Dicey’s rule of law theory

After the invention of Coke’s theory, Professor A.V. Dicey in his book talked about the rule of law consisting of the following elements:

  1. There should be absolute supremacy of the law of the land,
  2. There should be a complete absence of arbitrary powers of government, and
  3. Even the broad discretionary authority of the government can be termed as arbitrary. 

Professor Dyce states that the rule of law consists of the following principles:

  1. supremacy of law

Dicey said that the most basic but important provision of the rule of law is the supremacy of laws. Under this doctrine, no one can be punished except for the violation of law and such violation can be done only after it is legally proved in a court of law. This principle also states that the law is supreme and treats everyone equally. It is the same for a common man as it can be for a government official. Everyone is bound to follow the laws of the country. Due process must be followed by the courts in establishing violations. 

2. Equality before law

This principle states that no person is above the law. Everyone is seen and treated equally under the law. In the United States, people of all classes, castes, creeds, colors and races are treated equally under the US Constitution. Equality before the law is highly valued in America. 

3. Predominance of legal sense

Legal sense refers to the sense of justice. This principle says that law and justice are coincidental. It states that the law must follow justice, which means that the law must follow the law and not vice versa. Dicey believed that rights such as the right to personal liberty, the right to liberty, should be granted by judicial precedent rather than by the US Constitution. Rights must be granted by the judiciary, and the US Constitution is the result of these rights. Constitution should not be its source. 

Criticism of Dicey’s rule of law theory

In the 19th century Dicey’s theory of the rule of law was appropriately accepted. However, it was criticized by many theorists in the years to come. Some of the criticisms of Dicey’s rule of law theory are mentioned below:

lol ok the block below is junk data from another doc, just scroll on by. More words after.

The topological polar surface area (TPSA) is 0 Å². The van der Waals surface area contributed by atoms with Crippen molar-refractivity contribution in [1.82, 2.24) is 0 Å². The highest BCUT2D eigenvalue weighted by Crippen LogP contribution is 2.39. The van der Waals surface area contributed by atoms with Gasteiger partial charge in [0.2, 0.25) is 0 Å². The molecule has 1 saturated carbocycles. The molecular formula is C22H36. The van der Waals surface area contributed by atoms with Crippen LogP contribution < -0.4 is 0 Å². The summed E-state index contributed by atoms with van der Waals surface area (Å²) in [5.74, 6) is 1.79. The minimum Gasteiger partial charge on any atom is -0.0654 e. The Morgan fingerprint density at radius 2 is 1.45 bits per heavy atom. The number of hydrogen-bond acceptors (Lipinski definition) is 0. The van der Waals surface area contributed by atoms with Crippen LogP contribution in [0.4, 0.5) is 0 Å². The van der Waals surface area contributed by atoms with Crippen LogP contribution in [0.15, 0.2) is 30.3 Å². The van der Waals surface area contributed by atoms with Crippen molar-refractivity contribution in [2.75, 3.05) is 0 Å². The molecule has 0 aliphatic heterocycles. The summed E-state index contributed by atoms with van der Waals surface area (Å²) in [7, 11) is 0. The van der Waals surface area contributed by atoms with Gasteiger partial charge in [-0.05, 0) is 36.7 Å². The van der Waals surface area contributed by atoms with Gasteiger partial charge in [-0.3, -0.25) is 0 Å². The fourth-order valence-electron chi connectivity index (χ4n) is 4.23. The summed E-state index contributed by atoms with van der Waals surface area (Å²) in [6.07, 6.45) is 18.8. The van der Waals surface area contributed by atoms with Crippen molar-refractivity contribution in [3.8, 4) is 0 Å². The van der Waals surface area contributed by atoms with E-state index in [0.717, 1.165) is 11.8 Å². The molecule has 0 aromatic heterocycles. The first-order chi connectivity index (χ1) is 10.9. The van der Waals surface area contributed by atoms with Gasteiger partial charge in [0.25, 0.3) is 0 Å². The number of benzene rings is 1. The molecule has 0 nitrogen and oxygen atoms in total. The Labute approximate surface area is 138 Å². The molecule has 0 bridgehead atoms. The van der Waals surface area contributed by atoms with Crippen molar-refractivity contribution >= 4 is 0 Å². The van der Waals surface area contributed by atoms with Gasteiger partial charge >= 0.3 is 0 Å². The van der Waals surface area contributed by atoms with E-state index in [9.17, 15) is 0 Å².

• Dicey said that the constitution of Britain was prepared according to the rule of law. It was opposed by theorist GW Paton. Paton opposed Dicey’s view, saying that the Constitution of the United Kingdom was the result of years of political struggle and learning, not a clearly and logically derived legal principle of the rule of law. 
  • Dicey focused on the concept of equality before law and described it as an essential principle of the rule of law. This approach was criticized by Wake and Forsyth, who drew attention to the principle of rex non-protest precare. This principle states that ‘the king can do no wrong’. This doctrine gave an upper hand to the ruler of the state by providing immunity from the laws of the land. This was a violation of the principle of equality before the law and thus, Wake and Forsyth argued, there was in fact no equality before the law. 
  • WI Jennings criticized Dicey’s doctrine of the supremacy of law. Jennings criticized this theory by stating that Dicey distinguished between arbitrary powers and discretionary powers but failed to determine the factors that differentiate between the two. He further criticized that, according to Dicey, the supremacy of law negated the excessive discretionary powers of the government, but Dicey, ‘How much is too much?’ Failing to answer the question, Jennings stated that even though Dicey’s theory contained these principles, the reality was different. In fact, arbitrary powers/excessive discretionary powers were exercised by several government authorities and departments.

Evolution of the Rule of Law in America

The rule of law in America developed when it was first adopted from the United Kingdom, and thereafter, the idea was conceptualized through a series of phases and discussions and legal commentaries.

adopt from the united kingdom 

The rule of law was first adopted in 1787. American policymakers and lawmakers adopted the concept from the United Kingdom, where it had been prevalent since medieval times. By incorporating the doctrine into the workings of American government, policymakers often described the doctrine as ‘the government of law, not of the people’. Apart from Magna Carta (1215) where King John decided to follow English law, the idealisation of the concept also has traces of ancient Roman jurisprudence. Henry de Bracton emphasized the fact that the ruler (king) should not be subject to the people of the state, but to the supreme power and law of God, Because it is the law by which the king is made. The North American English colonies also believed that the king’s supremacy was derived from the law. Therefore the king should obey the supreme law.